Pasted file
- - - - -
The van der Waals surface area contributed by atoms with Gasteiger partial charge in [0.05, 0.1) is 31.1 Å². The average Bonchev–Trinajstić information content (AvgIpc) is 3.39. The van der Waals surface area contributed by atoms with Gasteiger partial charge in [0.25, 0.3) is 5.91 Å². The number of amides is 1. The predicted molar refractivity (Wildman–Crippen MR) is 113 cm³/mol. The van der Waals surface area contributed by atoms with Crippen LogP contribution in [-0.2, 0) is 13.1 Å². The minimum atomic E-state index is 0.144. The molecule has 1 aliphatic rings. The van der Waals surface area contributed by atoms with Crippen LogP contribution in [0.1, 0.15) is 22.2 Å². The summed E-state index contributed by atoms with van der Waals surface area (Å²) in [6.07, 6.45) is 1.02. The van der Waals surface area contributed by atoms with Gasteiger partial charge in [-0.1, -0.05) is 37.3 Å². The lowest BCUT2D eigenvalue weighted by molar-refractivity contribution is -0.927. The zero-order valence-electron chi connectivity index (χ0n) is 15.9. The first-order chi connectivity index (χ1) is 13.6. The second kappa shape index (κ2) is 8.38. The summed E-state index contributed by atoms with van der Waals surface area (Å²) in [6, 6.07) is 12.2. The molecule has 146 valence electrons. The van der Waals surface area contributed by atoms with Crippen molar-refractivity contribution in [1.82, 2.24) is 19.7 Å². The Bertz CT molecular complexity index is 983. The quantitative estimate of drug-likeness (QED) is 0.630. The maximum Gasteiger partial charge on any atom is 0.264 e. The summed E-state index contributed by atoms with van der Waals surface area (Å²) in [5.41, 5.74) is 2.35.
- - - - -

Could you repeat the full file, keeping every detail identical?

The van der Waals surface area contributed by atoms with Gasteiger partial charge in [0.05, 0.1) is 31.1 Å². The average Bonchev–Trinajstić information content (AvgIpc) is 3.39. The van der Waals surface area contributed by atoms with Gasteiger partial charge in [0.25, 0.3) is 5.91 Å². The number of amides is 1. The predicted molar refractivity (Wildman–Crippen MR) is 113 cm³/mol. The van der Waals surface area contributed by atoms with Crippen LogP contribution in [-0.2, 0) is 13.1 Å². The minimum atomic E-state index is 0.144. The molecule has 1 aliphatic rings. The van der Waals surface area contributed by atoms with Crippen LogP contribution in [0.1, 0.15) is 22.2 Å². The summed E-state index contributed by atoms with van der Waals surface area (Å²) in [6.07, 6.45) is 1.02. The van der Waals surface area contributed by atoms with Gasteiger partial charge in [-0.1, -0.05) is 37.3 Å². The lowest BCUT2D eigenvalue weighted by molar-refractivity contribution is -0.927. The zero-order valence-electron chi connectivity index (χ0n) is 15.9. The first-order chi connectivity index (χ1) is 13.6. The second kappa shape index (κ2) is 8.38. The summed E-state index contributed by atoms with van der Waals surface area (Å²) in [6, 6.07) is 12.2. The molecule has 146 valence electrons. The van der Waals surface area contributed by atoms with Crippen molar-refractivity contribution in [1.82, 2.24) is 19.7 Å². The Bertz CT molecular complexity index is 983. The quantitative estimate of drug-likeness (QED) is 0.630. The maximum Gasteiger partial charge on any atom is 0.264 e. The summed E-state index contributed by atoms with van der Waals surface area (Å²) in [5.41, 5.74) is 2.35.